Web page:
Critical reviews of books, exhibitions, and projects in all areas and periods of art history and visual studies

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Erik Thunø
New York: Cambridge University Press, 2015. 325 pp.; 25 color ills.; 104 b/w ills. Cloth $110.00 (9781107069909)
Erik Thunø’s The Apse Mosaic in Early Medieval Rome: Time, Network, and Repetition presents an alternative “non-diachronic” art-historical interpretation of Roman apse decoration from the sixth through ninth centuries. He identifies a core set of examples that share key visual and textual features, including: SS. Cosmas and Damian (526–30); S. Agnese (625–38); S. Venanzio (640–42); the apses of Paschal I (817–24)—S. Prassede, S. Cecelia, S. Maria in Domnica; and S. Marco (827–44).... Full Review
December 8, 2016
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Marta Gutman
Historical Studies of Urban America. Chicago: University of Chicago Press, 2014. 448 pp.; 12 color ills.; 120 b/w ills. Cloth $45.00 (9780226311289)
The current obsessive fixation on children, childhood, and parenting has relegated the notion of “other people’s children” to a position of indifference and even mild disdain on the part of many middle- and upper-middle-class citizens. Yet the history of philanthropy and the preoccupation with the care of poor children was a central purpose of wealthy and middle-class women for a century and a half. In her book A City for Children: Women, Architecture, and the Charitable Landscapes of... Full Review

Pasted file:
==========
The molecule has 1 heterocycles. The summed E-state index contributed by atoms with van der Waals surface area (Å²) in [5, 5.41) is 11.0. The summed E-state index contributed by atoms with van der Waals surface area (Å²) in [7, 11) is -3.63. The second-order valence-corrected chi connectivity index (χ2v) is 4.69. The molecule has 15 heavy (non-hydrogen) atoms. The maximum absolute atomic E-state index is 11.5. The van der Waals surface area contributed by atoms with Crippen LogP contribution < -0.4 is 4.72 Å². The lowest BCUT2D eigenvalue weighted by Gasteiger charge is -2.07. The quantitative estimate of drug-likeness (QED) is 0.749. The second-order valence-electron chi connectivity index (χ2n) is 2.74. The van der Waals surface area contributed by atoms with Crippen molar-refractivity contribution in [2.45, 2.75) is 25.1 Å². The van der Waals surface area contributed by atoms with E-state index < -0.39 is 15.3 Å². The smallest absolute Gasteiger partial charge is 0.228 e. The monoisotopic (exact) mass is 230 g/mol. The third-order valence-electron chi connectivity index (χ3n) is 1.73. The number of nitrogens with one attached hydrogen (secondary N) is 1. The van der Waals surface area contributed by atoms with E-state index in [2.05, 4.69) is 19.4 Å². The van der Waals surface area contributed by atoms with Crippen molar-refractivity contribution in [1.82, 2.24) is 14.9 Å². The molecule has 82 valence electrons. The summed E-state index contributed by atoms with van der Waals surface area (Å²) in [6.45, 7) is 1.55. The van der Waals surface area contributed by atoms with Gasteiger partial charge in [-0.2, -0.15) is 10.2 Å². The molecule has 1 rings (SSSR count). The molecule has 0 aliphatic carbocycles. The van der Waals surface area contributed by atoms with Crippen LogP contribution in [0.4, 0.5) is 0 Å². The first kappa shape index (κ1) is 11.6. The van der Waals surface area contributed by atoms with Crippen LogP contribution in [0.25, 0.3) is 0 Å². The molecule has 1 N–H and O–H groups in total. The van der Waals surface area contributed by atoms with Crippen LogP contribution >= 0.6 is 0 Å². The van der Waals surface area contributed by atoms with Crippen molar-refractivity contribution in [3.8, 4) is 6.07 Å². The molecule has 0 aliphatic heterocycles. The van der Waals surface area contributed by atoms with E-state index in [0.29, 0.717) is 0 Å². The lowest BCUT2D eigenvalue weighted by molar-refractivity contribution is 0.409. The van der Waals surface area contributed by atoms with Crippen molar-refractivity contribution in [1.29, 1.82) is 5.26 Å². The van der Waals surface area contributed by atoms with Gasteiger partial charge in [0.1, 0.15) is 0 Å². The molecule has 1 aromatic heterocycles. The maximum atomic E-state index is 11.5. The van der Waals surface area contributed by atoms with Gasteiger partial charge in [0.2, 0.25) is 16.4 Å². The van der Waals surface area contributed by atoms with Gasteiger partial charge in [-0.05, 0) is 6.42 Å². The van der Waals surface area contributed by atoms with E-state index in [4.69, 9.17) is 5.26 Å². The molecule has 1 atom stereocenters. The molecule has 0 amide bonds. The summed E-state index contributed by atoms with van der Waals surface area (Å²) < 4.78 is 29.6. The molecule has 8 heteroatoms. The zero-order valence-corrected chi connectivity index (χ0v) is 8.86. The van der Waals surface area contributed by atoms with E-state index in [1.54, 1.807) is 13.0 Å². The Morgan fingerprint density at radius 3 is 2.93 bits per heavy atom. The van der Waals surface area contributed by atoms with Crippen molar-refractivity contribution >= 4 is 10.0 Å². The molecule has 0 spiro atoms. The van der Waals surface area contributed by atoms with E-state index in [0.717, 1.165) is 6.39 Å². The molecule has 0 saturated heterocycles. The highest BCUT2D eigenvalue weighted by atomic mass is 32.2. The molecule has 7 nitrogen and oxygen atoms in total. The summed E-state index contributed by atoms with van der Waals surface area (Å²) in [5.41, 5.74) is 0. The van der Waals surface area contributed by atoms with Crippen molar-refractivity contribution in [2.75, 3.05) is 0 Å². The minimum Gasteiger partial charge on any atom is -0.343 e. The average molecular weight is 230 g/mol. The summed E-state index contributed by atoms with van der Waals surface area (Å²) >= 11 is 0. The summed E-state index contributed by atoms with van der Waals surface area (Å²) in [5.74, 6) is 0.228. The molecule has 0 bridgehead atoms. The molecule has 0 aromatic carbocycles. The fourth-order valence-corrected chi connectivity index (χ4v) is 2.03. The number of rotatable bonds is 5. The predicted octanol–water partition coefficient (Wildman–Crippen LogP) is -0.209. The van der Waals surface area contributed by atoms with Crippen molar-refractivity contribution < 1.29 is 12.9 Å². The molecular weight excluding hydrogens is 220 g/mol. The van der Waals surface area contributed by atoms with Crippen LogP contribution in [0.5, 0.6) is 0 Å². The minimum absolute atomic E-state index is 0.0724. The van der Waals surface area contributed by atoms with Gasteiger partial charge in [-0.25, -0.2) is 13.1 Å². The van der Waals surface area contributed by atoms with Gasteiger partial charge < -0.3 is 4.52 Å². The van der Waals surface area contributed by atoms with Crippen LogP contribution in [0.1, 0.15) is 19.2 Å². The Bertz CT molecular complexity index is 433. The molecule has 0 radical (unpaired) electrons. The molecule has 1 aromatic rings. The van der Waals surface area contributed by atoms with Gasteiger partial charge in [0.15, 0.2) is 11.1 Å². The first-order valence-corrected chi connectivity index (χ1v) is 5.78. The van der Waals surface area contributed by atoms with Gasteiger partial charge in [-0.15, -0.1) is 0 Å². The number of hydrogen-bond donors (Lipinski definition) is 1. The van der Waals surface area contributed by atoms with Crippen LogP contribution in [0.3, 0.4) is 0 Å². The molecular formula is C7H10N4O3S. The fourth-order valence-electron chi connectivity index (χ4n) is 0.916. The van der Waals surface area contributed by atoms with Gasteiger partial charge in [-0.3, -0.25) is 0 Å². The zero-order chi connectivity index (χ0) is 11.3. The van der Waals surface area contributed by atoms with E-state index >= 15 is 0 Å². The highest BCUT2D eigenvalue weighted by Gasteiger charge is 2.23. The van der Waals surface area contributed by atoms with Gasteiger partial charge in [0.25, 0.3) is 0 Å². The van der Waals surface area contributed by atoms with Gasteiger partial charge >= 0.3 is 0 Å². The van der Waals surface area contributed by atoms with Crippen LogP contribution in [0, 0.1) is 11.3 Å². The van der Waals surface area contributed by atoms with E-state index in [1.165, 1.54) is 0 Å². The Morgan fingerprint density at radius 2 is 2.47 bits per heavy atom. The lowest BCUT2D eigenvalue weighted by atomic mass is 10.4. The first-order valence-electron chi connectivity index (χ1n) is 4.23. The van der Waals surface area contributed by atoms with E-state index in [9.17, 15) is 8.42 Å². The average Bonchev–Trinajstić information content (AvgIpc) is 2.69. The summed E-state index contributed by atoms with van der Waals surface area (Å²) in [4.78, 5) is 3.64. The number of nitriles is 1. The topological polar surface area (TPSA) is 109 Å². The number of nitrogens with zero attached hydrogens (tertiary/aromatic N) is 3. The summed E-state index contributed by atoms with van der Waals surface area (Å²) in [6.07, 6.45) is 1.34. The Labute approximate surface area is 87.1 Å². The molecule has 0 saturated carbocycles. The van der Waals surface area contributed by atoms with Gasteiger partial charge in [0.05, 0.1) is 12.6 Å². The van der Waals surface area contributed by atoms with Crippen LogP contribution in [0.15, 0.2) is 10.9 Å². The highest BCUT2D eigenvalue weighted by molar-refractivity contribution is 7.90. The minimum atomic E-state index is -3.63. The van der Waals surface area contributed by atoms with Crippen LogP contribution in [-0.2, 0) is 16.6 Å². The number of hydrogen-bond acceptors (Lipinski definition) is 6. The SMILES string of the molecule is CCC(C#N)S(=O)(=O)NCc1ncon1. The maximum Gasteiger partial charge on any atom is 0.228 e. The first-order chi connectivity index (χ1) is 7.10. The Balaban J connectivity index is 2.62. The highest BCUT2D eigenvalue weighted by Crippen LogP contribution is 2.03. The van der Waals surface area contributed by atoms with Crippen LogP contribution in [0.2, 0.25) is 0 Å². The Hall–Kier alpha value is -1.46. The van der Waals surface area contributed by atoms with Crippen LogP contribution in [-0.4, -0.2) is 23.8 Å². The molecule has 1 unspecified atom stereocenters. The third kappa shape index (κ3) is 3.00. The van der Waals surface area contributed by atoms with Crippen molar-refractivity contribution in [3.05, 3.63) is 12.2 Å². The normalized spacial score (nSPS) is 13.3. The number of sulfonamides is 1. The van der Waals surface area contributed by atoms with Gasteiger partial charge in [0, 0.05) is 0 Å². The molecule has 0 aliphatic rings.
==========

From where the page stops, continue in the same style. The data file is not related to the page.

December 8, 2016
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Jeffrey Chipps Smith, ed.
Visual Culture in Early Modernity. Burlington: Ashgate, 2014. 244 pp.; 59 b/w ills. Cloth $104.95 (9781472435873)
Blind spots help define a period eye. That is, what one period seems to lack is precisely what distinguishes its conventions from those of other periods. Yet the blind spots are unstable. Given that examining textual documentation of a period for its conventional visual terms remains central to art-historical practice, such documents require interpretation and reinterpretation. Even the most self-conscious or straightforward document writers, announcing their own biases, are unaware of all... Full Review
December 7, 2016
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Lowery Stokes Sims, ed.
Exh. cat. Boston: Museum of Fine Arts, 2015. 256 pp.; 145 color ills. Cloth $50.00 (9780878468157)
In 2015, the Museum of Fine Arts (MFA), Boston, produced a large, handsome catalogue featuring approximately one hundred works by African American artists from its permanent collection, all of which were acquired over the past four decades. Three factors had a significant impact in amassing this art. Since 1969, Edmund Barry Gaither, curator and director of the National Center of Afro-American Artists (NCAAA) in Boston, has also served as a curator and consultant to the MFA. In 2005, the MFA... Full Review
December 1, 2016
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James Raven, ed.
New York: Palgrave Macmillan, 2015. 150 pp. Cloth $67.50 (9781137520760)
David Lowenthal contends that the heritage conservation movement came about largely as a result of “a sense of loss,” as humans saw their built environment vanish at alarming rates during the last century (David Lowenthal, The Past Is a Foreign Country, Cambridge, UK: Cambridge University Press, 1985). In the United Kingdom, an island nation, the loss of each historic building often seems to be magnified by longstanding introspection, as the British worry over every facet of their... Full Review